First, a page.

So, I probably made this video the most backwards and bone headed way possible, but I am a hacker in the traditional definition of someone who glues together ugly code and not a programmer. For this project, I used some programs to help me save time in finding the right cats. Anyway, first I downloaded every video of a cat playing piano I could find on YouTube. I ended up with about 170 videos. Then I extracted the audio from each, pasted these files end to end, and then pasted this huge file onto the end of an audio file of Glenn Gould playing Op. 11. I loaded this file into Comparisonics. Comparisonics, a strange free program I found while surfing one night, allows users to highlight a section of audio, and responds by finding “similar” sounding areas in rest of the audio file. Using Comparisioncs [sic.] I went through every “note” (sometimes I also did clusters of notes) in the Gould. I then selected my favourite “similar” section Comparisonics suggested and wrote it in the score. After going through the 1000’s of “notes,” the completed scores were turned into a video by some PERL scripts I wrote which are available here if you wanna do something similar.32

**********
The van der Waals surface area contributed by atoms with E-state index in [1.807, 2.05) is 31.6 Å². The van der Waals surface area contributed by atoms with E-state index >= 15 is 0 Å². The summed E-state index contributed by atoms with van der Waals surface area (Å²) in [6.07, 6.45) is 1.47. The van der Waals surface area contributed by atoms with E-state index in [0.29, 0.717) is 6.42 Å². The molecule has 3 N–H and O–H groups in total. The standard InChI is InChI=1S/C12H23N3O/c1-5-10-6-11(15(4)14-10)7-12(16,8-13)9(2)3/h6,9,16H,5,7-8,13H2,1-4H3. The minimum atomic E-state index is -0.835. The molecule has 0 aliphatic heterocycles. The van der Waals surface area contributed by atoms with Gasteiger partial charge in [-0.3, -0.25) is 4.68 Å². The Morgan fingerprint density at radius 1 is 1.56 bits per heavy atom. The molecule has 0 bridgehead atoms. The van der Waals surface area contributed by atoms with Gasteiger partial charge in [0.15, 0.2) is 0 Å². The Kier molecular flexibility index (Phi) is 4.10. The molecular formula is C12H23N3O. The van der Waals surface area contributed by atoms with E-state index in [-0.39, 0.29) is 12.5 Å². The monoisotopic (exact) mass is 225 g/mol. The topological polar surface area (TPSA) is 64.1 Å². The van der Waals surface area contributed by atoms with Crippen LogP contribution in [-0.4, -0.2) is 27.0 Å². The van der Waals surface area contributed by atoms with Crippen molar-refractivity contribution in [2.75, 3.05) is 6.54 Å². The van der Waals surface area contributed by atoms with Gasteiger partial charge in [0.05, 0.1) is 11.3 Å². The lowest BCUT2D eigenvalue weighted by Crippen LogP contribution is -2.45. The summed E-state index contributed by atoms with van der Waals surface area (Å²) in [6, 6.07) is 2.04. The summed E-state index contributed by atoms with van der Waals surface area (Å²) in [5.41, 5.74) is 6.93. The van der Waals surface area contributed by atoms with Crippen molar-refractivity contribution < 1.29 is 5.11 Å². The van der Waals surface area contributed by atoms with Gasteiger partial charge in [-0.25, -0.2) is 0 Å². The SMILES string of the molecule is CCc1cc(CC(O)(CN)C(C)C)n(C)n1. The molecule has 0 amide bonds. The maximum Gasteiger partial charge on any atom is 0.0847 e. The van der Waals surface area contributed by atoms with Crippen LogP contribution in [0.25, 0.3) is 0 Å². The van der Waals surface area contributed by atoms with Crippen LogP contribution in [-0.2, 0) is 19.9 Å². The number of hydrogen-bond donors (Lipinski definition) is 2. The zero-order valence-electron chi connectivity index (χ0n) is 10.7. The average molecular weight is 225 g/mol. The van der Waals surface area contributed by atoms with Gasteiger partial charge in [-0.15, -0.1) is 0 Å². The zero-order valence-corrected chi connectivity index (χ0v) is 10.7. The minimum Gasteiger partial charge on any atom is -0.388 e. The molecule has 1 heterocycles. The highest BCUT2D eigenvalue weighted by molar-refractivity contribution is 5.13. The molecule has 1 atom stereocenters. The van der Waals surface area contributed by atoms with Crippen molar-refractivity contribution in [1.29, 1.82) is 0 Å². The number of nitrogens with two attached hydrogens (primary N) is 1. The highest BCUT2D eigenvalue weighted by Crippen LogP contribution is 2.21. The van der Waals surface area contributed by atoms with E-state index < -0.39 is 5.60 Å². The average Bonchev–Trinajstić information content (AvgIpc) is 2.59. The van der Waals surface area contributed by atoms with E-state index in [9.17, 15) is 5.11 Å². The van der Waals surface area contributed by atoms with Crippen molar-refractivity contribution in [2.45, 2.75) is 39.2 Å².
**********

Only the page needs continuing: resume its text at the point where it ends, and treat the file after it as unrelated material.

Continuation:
Cory has since improved this technique for another video, Paganini’s 5th Caprice (2011), composed from hundreds of different guitar instructional videos found on YouTube. By re-using his code, Archangel is demonstrating that, although both videos make use of the same structure, it is possible to make very different types of work simply by choosing different content. Moreover, Archangel makes his techniques available, allowing others to experiment with them.

Goodwin’s Mersenne Devil Twister (2011).